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Pet Peeves–LinkedIn Surveys

by David Brock on October 13th, 2021

This is #B2BPetPeeves week (Thanks Hank Barnes and friends). This morning I started scrolling through my LinkedIn Feed. I hit my first LinkedIn Survey, “How much profit is ‘enough?'” It had the following choices, $50-100K/year, $100-300K/year, $300-600K/year, $600k-1M/year.

Huh??????? I thought I misread it. I went to look at Microsoft’s net income for it’s past fiscal year, $61B. Then I looked at Amazon’s, $21.3B. Then Facebook’s, $10.3 B. I could go, but you get the point.

What does this question even mean? Yet it had generated 875 votes, 137 “likes,” and 39 comments–my favorite started with, “You are playing with people…..”

I continued scrolling, the next asked, “What’s the most difficult job, SDR/AE?” The only reasonable answer is “It depends….” But is that the most important thing to be asking about sales performance or how to excel in each role?

I kept scrolling, there was one on “LinkedIn name dropping,” another on “LinkedIn bots,” another on……

In reality, I don’t think I’ve ever seen a LinkedIn survey that is meaningful–but the LinkedIn algorithms favor surveys, promoting them in feeds. And too many people have too much time on their hands to get engaged in meaningless conversations.

It seems posting strategies are more designed around maximizing the leverage from the LinkedIn algorithms (or whatever social platform) rather then meaningful learning and discussions. But that’s because we’ve been conditioned to measure success by views, likes, comments.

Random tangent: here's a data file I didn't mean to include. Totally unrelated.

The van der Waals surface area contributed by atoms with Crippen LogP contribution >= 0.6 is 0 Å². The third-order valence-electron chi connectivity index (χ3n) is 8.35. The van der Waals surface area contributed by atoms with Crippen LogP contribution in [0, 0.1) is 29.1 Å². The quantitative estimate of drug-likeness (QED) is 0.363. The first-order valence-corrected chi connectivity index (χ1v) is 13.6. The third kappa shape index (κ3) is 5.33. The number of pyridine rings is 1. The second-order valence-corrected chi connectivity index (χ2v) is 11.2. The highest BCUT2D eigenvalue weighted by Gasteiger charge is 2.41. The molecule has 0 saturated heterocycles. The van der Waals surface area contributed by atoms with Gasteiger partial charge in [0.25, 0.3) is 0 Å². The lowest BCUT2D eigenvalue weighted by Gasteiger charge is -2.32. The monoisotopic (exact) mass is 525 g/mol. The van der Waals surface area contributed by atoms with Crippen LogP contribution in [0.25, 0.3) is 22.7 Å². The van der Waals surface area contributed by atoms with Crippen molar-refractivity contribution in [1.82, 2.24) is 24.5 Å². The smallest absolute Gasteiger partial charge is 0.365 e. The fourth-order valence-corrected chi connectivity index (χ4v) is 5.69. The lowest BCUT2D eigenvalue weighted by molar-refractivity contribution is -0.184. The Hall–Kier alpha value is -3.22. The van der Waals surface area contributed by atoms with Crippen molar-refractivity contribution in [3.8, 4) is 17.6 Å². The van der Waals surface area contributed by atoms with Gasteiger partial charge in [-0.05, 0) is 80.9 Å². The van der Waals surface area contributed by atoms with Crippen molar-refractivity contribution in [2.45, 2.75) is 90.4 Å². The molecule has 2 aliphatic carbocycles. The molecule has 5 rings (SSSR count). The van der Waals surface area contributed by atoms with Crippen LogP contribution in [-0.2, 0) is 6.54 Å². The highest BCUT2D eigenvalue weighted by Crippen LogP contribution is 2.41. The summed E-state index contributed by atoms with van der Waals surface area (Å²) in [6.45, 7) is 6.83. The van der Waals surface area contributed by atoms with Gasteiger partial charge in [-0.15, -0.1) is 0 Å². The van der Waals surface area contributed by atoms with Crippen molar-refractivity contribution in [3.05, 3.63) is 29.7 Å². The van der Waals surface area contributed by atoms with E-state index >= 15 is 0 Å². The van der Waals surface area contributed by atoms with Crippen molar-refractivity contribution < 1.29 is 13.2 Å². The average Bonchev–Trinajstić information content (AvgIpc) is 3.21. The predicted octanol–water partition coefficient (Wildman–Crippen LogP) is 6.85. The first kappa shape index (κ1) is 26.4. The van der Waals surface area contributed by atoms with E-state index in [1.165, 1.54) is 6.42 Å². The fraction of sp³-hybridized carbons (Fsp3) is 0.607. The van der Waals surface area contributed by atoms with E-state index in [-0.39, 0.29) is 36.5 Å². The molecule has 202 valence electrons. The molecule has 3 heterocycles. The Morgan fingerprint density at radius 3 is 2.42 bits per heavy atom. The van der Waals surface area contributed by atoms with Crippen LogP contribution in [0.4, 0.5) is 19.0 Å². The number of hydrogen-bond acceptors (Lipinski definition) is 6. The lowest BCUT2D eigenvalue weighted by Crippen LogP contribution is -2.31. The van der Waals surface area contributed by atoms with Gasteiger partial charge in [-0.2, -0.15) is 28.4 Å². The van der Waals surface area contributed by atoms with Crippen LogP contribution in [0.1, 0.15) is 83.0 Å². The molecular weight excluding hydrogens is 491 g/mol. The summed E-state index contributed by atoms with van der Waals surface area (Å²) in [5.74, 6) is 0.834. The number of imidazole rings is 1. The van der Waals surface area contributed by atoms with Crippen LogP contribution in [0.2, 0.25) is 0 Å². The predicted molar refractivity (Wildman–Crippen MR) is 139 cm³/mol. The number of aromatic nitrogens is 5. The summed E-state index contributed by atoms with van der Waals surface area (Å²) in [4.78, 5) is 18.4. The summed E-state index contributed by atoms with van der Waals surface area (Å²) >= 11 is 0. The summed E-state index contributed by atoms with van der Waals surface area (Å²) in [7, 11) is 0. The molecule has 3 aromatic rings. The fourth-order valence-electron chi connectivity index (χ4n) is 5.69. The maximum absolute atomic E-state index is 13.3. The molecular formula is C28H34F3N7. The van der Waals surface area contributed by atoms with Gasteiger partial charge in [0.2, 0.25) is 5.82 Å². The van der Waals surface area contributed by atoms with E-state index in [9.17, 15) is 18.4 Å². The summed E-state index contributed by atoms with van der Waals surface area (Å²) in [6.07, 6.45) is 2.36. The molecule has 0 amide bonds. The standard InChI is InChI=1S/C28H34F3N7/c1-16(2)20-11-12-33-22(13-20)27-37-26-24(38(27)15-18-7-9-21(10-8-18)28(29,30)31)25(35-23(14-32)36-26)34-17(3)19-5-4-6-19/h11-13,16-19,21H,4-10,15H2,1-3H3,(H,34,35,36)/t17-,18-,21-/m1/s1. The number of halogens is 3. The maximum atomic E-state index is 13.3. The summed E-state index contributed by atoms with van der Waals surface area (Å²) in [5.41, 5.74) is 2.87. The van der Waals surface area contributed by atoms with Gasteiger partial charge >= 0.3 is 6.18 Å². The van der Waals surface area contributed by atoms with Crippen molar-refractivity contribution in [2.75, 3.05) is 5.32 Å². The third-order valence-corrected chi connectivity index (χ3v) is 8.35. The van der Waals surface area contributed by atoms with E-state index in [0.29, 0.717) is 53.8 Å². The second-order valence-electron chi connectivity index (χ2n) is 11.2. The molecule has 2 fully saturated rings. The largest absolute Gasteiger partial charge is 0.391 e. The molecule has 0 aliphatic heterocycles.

We see the techniques change. It used to be a writing style called LinkedIn “bro-ems.” Those seem to be passe now. Others highlight the names of people with large followings/high visibility–because this creates visibility with the people that follow them.

I’m sure that soon, we’ll find algorithms that move away from surveys to something else that generates numbers.

We are driven by maximizing the algorithms, and less by creating meaning or value for readers.

It’s kind of like some of the vanity metrics we measure, like number of dials, number of emails, number of outreaches, etc.

We tend to measure success by volumes and velocity, and not the outcomes we create.

Oh well, I’m finished with my whining, I thinking of running a LinkedIn survey on LinkedIn surveys……..

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2 Comments
  1. David, surveys can very important.

    But, reaching the right people is generally more important than getting many impressions. This is why we run our surveys through our franchise groups.

    (You can take a look at what I think is important by looking at the surveys on my LI profile.)

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